The world is still reeling from the release of the James Webb Space Telescope‘s (JWST) first images. These provided a comprehensive overview of the kind of science operations that Webb will conduct over its 20-year mission. They included the most sensitive and detailed look at some iconic astronomical objects, spectra from an exoplanet atmosphere, and a deep field view of some of the most distant galaxies in the Universe. Since their release, we’ve also been treated to glimpses of objects in the Solar System captured by Webb‘s infrared instruments.
Meanwhile, the JWST collaboration released a full report titled titled “Characterization of JWST science performance from commissioning,” in which they examined everything Webb has accomplished so far and what they anticipate throughout the mission. This paper recently appeared online and covers everything from the telescope’s navigation and pointing to the performance of its many instruments. An interesting tidbit, which was not previously released, is how Webb suffered a series of micrometeoroid impacts, one of which caused “uncorrectable change” in one mirror segment.
The team behind this study included researchers from the three participating space agencies – NASA, the European Space Agency (ESA), and the Canadian Space Agency (CSA) – and from the mission’s many partner agencies. These include the Space Telescope Science Institute (STScI), the Niels Bohr Institute, the Max-Planck-Institut für Astronomie (MPIA), the UK Astronomy Technology Centre (UK ATC), the National Research Council Canada (NRCC), the Instituto Nacional de Técnica Aeroespacial (INTA), the Centro de Astrobiología (CAB), and many aerospace companies, universities, research institutes, and agencies worldwide.
The main components of the JWST’s primary mirror. Credit: NASA/STScI
The paper they compiled assesses the JWST performance during the six-month commissioning period before it entered service on July 12th, 2022. This consisted of characterizing the observatory’s on-orbit performance, the JWST’s design and architecture, and the pre-launch predicted performance. These were then compared to the performance of the spacecraft, telescopes, science instruments, and ground system. Section 4 of the Report, Optical Performance, addresses how Webb’s various instruments functioned during the commissioning period.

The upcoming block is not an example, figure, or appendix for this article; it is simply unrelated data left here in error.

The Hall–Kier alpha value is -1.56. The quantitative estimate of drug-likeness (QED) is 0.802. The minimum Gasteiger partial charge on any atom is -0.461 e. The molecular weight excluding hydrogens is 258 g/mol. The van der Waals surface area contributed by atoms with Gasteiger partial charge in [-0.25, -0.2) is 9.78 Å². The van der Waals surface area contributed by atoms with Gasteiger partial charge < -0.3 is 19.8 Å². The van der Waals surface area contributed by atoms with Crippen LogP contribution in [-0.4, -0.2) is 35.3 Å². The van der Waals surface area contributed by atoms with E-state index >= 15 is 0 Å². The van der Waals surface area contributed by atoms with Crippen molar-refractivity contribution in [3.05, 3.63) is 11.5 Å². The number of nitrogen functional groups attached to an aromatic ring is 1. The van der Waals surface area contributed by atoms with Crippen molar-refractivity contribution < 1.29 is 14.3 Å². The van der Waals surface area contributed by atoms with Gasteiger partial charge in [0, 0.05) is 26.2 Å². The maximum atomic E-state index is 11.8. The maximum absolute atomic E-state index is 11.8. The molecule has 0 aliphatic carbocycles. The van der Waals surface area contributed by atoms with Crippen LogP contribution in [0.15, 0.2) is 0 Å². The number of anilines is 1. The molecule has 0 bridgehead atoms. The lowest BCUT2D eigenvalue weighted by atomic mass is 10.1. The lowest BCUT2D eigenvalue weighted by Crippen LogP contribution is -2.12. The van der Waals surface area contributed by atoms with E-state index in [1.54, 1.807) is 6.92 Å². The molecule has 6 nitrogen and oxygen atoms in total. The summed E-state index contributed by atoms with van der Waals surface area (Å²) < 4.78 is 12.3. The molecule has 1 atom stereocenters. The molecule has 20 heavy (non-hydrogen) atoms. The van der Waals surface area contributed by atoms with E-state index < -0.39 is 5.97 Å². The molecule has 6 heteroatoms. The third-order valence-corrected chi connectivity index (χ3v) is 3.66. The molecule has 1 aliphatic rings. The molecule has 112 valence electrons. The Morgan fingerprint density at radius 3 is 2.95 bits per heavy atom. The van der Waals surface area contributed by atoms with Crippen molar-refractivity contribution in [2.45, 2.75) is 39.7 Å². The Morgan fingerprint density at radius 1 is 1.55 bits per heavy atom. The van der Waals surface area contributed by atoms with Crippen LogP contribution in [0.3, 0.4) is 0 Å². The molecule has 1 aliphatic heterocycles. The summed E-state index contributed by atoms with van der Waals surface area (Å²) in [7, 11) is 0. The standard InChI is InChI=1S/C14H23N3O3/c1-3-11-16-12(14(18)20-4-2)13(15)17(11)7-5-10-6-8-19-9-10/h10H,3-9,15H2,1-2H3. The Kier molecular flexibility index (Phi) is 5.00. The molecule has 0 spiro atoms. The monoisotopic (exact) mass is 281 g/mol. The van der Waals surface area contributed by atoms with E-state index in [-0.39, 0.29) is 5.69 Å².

The JWST’s primary mirror consists of eighteen hexagonal segments arranged in a honeycomb configuration. Each segment is composed of gold-plated beryllium, and all are aligned to ensure the highest resolution and sensitivity possible. The overall performance is measured in terms of Wavefront Error (WFE), which refers to how light collected by the telescope’s mirrors deviates from the expected wavelength of light. The overall extent is determined by calculating the collected light’s deviation from the Root-Mean-Square (RMS) error – the spherical average of the entire wavefront.
This is expressed mathematically using the units of the particular wavelength, measured in nanometers (nm) when dealing with Infrared wavelengths. Section 4.7 addresses micrometeoroid impacts and their potential effect on Webb’s long-term optical performance. The assessment begins by reminding readers that any spacecraft will inevitably encounter micrometeoroids, then lists how several impacts were expected during the commissioning period:
“During commissioning, wavefront sensing recorded six localized surface deformations on the primary mirror that are attributed to impact by micrometeoroids. These occurred at a rate (roughly one per month) consistent with pre-launch expectations. Each micrometeoroid caused degradation in the wavefront of the impacted mirror segment, as measured during regular wavefront sensing. Some of the resulting wavefront degradation is correctable through regular wavefront control; some of it comprises high spatial frequency terms that cannot be corrected.”
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